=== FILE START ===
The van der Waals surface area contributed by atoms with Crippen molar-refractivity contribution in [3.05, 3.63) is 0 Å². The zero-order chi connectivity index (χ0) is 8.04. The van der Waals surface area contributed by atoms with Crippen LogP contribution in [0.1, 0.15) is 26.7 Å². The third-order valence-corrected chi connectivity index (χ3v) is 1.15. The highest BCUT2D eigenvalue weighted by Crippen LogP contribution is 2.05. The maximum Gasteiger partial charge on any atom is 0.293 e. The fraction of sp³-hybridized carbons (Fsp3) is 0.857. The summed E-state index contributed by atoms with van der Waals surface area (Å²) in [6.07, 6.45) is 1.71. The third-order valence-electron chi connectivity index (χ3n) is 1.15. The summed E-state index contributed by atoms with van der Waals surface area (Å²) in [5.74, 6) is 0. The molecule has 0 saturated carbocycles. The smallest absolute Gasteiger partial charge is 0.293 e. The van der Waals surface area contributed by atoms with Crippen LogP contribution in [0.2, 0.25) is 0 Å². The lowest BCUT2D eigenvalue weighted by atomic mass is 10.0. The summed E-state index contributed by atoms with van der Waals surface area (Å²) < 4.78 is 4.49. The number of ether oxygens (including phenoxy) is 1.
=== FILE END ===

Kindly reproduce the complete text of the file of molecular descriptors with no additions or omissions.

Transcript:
The van der Waals surface area contributed by atoms with Crippen molar-refractivity contribution in [3.05, 3.63) is 0 Å². The zero-order chi connectivity index (χ0) is 8.04. The van der Waals surface area contributed by atoms with Crippen LogP contribution in [0.1, 0.15) is 26.7 Å². The third-order valence-corrected chi connectivity index (χ3v) is 1.15. The highest BCUT2D eigenvalue weighted by Crippen LogP contribution is 2.05. The maximum Gasteiger partial charge on any atom is 0.293 e. The fraction of sp³-hybridized carbons (Fsp3) is 0.857. The summed E-state index contributed by atoms with van der Waals surface area (Å²) in [6.07, 6.45) is 1.71. The third-order valence-electron chi connectivity index (χ3n) is 1.15. The summed E-state index contributed by atoms with van der Waals surface area (Å²) in [5.74, 6) is 0. The molecule has 0 saturated carbocycles. The smallest absolute Gasteiger partial charge is 0.293 e. The van der Waals surface area contributed by atoms with Crippen LogP contribution in [0.2, 0.25) is 0 Å². The lowest BCUT2D eigenvalue weighted by atomic mass is 10.0. The summed E-state index contributed by atoms with van der Waals surface area (Å²) < 4.78 is 4.49. The number of ether oxygens (including phenoxy) is 1.